and Dry Eye
There has been increasing interest
in the use of omega-3 fatty acids as supplemental treatment for dry eye. Anecdotally,
my patients and colleagues continue to report "success stories" with
addition of supplemental omega-3 fatty acids to the diet, especially with regard
to improvements related to lens wear.
The Facts About Fatty Acids
The essential fatty acids
(EFAs) alpha-linoleic acid (ALA) and linoleic acid (LA) play a role in human nutrition.
The body doesn't produce these naturally, so we obtain them from food. EFAs are
vital to the structure of cell membranes and have many important roles in the body.
Recently, nutrition experts have
placed increased emphasis on the ratio of omega-6 (n-6) to omega-3 (n-3) fatty acids
in the diet. They've suggested that the average ratio of n-6 to n-3 in the American
diet is 12:1, whereas the recommended ratio is approximately 4:1 (Health Canada)
or 5:1 (US Institute of Medicine). For comparison, the n-6 to n-3 ratio of flax
(seed) is 0.3:1, while corn oil has a ratio of 58:1.
The Effect of Inflammation
Eicosapentaenoic acid (EPA)
and docosahexaenoic acid (DHA), both omega-3 fatty acids, convert into anti-inflammatory
prostaglandins and leukotrienes, which help decrease inflammation and pain. In contrast,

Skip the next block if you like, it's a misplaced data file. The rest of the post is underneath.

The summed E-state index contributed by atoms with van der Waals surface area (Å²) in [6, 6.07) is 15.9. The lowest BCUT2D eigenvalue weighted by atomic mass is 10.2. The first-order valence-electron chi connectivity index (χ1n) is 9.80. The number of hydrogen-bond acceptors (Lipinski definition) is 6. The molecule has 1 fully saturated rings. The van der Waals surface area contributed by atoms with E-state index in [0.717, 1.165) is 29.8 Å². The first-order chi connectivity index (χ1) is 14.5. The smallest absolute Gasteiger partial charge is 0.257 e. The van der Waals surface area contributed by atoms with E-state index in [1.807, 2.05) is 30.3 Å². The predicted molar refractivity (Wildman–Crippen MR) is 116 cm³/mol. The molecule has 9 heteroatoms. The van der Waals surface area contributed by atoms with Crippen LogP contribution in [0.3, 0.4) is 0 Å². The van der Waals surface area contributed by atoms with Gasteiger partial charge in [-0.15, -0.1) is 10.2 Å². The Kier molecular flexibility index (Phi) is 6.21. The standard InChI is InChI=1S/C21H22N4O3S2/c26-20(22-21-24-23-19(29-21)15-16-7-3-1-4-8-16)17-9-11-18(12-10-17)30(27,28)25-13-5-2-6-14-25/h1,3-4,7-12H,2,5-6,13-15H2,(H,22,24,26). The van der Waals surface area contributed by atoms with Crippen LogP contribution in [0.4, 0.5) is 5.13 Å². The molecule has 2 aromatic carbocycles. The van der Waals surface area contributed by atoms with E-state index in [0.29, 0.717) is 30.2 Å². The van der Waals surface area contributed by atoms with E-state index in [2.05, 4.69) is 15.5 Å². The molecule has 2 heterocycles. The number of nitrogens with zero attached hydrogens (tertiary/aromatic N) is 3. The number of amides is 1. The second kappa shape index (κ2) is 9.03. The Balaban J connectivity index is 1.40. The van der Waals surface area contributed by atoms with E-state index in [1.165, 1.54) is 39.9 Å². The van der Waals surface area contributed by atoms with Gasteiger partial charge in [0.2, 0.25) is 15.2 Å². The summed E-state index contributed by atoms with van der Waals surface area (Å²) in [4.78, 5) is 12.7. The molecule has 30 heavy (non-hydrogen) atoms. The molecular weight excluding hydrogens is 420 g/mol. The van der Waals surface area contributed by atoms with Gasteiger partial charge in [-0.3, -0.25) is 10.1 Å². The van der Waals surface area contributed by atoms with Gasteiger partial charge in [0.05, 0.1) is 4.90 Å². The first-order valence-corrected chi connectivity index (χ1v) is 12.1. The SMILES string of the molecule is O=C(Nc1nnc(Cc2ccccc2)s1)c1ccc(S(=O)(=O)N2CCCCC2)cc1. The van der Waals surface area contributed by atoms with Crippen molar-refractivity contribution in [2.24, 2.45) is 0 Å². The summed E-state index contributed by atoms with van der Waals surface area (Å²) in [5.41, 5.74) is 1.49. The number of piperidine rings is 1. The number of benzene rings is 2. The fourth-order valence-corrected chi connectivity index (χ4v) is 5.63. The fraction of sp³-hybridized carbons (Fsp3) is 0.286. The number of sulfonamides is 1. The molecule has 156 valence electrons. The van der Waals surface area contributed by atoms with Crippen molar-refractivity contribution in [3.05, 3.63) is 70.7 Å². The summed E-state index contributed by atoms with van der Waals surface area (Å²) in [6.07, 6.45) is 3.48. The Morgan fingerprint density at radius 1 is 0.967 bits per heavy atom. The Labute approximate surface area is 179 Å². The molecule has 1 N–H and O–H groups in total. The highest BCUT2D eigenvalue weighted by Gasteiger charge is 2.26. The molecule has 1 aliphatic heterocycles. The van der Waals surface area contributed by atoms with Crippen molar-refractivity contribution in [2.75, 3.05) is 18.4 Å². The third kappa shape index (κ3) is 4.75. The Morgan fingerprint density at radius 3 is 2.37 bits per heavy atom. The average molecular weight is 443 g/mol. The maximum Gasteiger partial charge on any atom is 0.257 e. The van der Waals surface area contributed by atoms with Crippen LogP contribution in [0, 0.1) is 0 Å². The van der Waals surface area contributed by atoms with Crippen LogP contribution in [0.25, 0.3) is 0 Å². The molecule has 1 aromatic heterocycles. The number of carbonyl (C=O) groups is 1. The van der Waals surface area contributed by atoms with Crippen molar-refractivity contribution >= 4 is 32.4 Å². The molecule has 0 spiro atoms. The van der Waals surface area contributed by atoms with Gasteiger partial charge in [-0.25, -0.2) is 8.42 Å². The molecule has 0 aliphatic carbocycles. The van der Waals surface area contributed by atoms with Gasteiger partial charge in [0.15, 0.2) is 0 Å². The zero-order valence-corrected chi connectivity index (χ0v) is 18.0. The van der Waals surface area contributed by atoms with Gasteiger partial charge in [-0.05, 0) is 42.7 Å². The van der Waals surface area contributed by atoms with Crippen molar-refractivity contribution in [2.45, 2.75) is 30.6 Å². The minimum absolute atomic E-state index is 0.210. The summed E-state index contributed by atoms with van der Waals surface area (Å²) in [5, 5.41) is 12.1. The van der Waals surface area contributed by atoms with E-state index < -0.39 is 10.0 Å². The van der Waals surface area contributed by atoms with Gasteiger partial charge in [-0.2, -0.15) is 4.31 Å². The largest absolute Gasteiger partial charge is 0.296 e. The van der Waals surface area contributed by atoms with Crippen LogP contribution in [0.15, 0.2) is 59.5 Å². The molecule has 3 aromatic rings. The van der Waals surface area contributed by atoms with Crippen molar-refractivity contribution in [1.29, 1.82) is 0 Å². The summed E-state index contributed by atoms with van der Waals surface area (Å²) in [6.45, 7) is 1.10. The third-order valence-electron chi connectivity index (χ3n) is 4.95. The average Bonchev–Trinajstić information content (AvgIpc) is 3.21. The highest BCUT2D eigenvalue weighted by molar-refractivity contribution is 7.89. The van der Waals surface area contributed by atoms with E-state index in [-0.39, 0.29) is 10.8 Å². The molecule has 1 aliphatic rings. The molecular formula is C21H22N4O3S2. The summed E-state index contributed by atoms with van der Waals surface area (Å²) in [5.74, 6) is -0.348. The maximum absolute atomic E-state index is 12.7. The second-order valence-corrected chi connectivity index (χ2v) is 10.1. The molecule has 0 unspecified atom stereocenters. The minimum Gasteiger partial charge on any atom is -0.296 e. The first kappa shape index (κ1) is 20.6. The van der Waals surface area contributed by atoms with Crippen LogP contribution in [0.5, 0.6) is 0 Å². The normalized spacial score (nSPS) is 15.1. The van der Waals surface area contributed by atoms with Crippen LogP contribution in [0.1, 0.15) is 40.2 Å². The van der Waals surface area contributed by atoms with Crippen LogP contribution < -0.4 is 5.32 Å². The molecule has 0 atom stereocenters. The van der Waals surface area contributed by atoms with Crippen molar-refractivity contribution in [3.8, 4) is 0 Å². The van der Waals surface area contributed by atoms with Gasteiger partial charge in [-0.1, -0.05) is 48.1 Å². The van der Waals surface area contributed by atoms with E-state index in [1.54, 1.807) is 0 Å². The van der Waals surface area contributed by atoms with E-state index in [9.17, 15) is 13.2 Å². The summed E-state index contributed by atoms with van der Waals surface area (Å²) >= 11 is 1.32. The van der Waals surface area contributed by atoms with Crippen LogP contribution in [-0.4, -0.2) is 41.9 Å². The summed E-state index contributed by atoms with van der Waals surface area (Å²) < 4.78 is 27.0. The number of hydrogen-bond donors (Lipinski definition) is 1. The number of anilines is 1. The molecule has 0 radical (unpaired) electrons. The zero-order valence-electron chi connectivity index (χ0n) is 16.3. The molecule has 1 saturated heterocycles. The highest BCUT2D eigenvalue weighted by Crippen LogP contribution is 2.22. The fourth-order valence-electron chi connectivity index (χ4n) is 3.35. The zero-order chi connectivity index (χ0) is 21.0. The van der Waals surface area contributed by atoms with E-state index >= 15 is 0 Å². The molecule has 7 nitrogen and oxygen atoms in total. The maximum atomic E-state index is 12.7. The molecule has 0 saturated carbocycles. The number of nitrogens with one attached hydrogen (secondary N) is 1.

arachadonic acid, the inflammatory cascade precursor, is a metabolism byproduct
of the omega-6 fatty acid pathway. Therefore, maintaining a low ratio of omega-6
to omega-3 may result in less inflammatory mediators in the body.
If dry eye has an inflammatory component,
then reduction of inflammatory mediators on the ocular surface through increased
consumption of omega-3 fatty acids may result in a more stable tear film, with or
without a contact lens. It's unknown whether we can measure EFAs (or metabolism
byproducts) in the lipid layer of the tear film.
The impact of finding these fatty acids in the tears or on a lens following lipid
deposition is unknown.
Experts have suggested
that the daily intake of ALA is approximately 1g to 1.5g; however many clinical
studies have used higher doses (5g to 25g). Scientists have proposed that by increasing
your intake of omega-3 fatty acids and reducing the omega-6 fatty acids consumed,
you'll naturally bring the ratio of omega-3 and omega-6 fatty acids back into a
Does it Work?
The FDA doesn't regulate
nutritional supplements, funding for projects related to supplements is limited
and dose standardization is speculation at best. If you recommend omega fatty
acids to your patients, remember that research is limited in this area and that
a large range in quality of supplements may exist.
Dr. Nichols is
assistant professor of clinical optometry at The Ohio State University College
of Optometry in the area of dry eye research.
Contact Lens Spectrum, Issue: June 2005